How Leadership Development Programs Are Equipping Future-Focused Leaders

by Tobin Perry

If you look back on the past century, a few years stand out as key turning points in history, such as 1945, 1968, 1989, and 2008 (among others).

It’s time to add another year to that historic list—2020. In fact, it’s likely 2020 will rank as the most transformational year in world history since the end of World War II. Due to the immense changes taking place as a result of the COVID-19 pandemic, organizational leaders are facing new opportunities and new challenges.

To meet and even anticipate these changes, leadership development programs must ensure curriculum is designed to prepare future-focused leaders. Azusa Pacific University’s leadership-based programs recognize this need and have shaped graduate-level courses that equip students with the tools to succeed.

“If we desire to be better leaders for those we steward, we have to be willing to continue to develop and grow to be ready and able to lead in good times and in crisis,” noted Jillian Gilbert, DSL, CF-LSP, director of the MA in Leadership program and associate professor for the Department of Leadership and Organizational Psychology at APU. “This includes not just developing our own emotional intelligence but also how to effectively lead an organization operationally.”

4 Skills Offered by Leadership Development Programs

Many of the most important skills needed for future-focused leadership are timeless. They are the skills leaders should prioritize at all times, but in the aftermath of a paradigm-shifting global pandemic, these four traits jump to the top:

  1. Service-first mindset: Leaders who succeed in the future will direct service-oriented teams that look to meet the needs of customers, clients, and other constituencies. Leaders who constantly ask how they can help others often identify trends before others, an important trait in supporting teams who may not yet see the way forward.
  2. Empathy: Change can be emotionally difficult. Effective leaders must have the ability to understand and share the feelings of others so that people feel comfortable following them even as they deal with their own complex emotions.
  3. A diverse network of relationships: Successful leaders can’t get stuck in silos. Because the future is unclear, we’ll need the perspective of more people to help us see the roadblocks ahead. Any action you can take to develop a broader network (such as investing in higher education or community organizations) will greatly benefit you as a leader right now.
  4. Readiness to pivot quickly: The best leaders will be those who don’t become stuck in old patterns, rather, they take a step back and reconsider how things are done. Todd Pheifer, EdD, assistant professor in the School of Business and Management at APU, noted that organizations are increasingly focusing on leaders who view a paradigm shift as a chance to reevaluate. “Organizations have to prioritize and assess whether traditional practices still represent the best way to do business,” he said. “While this type of evaluation can create a level of anxiety of some leaders, it can also represent an exciting opportunity to innovate.”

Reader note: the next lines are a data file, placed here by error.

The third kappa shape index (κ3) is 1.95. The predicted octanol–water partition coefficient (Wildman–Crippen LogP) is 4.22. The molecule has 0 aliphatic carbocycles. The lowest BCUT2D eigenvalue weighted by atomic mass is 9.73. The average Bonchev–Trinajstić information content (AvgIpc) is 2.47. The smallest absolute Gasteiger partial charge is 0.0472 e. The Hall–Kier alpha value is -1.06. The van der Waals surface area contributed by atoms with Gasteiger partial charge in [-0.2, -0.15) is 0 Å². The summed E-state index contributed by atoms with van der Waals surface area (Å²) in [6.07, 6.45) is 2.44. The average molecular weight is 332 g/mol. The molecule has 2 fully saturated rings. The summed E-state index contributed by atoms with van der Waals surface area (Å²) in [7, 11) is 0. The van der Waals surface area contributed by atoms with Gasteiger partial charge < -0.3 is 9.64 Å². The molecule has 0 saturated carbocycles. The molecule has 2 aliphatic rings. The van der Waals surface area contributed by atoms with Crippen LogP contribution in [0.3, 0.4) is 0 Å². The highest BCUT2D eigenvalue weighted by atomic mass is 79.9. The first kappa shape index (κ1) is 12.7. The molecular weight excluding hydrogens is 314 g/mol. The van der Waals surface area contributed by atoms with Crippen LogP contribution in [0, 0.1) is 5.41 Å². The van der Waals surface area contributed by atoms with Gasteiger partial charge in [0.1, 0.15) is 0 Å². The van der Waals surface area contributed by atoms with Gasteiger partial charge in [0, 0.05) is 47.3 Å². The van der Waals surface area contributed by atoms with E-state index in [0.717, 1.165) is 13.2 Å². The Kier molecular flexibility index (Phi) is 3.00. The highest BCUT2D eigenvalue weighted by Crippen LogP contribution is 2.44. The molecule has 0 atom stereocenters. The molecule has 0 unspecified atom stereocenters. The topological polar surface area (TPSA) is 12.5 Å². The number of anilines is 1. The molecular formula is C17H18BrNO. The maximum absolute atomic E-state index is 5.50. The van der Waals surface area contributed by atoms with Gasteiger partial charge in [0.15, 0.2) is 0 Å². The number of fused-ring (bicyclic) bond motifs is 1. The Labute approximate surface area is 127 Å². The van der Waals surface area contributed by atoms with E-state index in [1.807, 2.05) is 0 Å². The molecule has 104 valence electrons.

APU Programs Prepare You for a Changing Future

The graduate-level leadership training programs offered at Azusa Pacific provide students a great opportunity to learn these specific leadership skills. And the ongoing changes around the world allow for numerous opportunities to explore real-life case studies and enriching scenarios.

“One of the most important ways to help leaders thrive during complex change is to build resilience and capacity for change,” Gilbert said. “Change readiness is often misunderstood. It has less to do with wanting to change and everything to do with the capacity for change. Our programs accomplish this through applied work that helps students connect theory to practice. We engage real clients for applied projects, bring in industry leaders to talk about the realities of leadership, and provide relevant group work that allows students to practice the competencies of collaboration, creativity, and change leadership.”

Pheifer added that the opportunity to self-evaluate and explore the world through the integration of faith principles is also important to students enrolled in APU’s leadership training programs. “The world will change in the future, so the goal is to equip future leaders with the ability to integrate personal beliefs and the skills to not only apply scholarly materials, but also adapt to new environments,” he said.

These three leadership-specific APU programs prepare graduates as leaders who can impact change using a framework centered on Christian values:

  • The 39-40-unit Master of Business Management program was designed to equip ethical leaders capable of adapting to the changing business landscape.
  • Employers and other leaders helped shape the 30-unit Master of Arts in Leadership to prepare agile and innovative leaders in a variety of contexts. In this program, students learn a human-centered approach to solving the complex challenges leaders face.
  • The 39-unit Master of Science in Organizational Psychology uses experiential learning opportunities to develop graduates who go on to serve as consultants to organizational leaders, helping them work through complex problems.

Interested in learning more about APU’s graduate leadership programs and how to apply? Visit Graduate and Professional Admissions for more information and insights.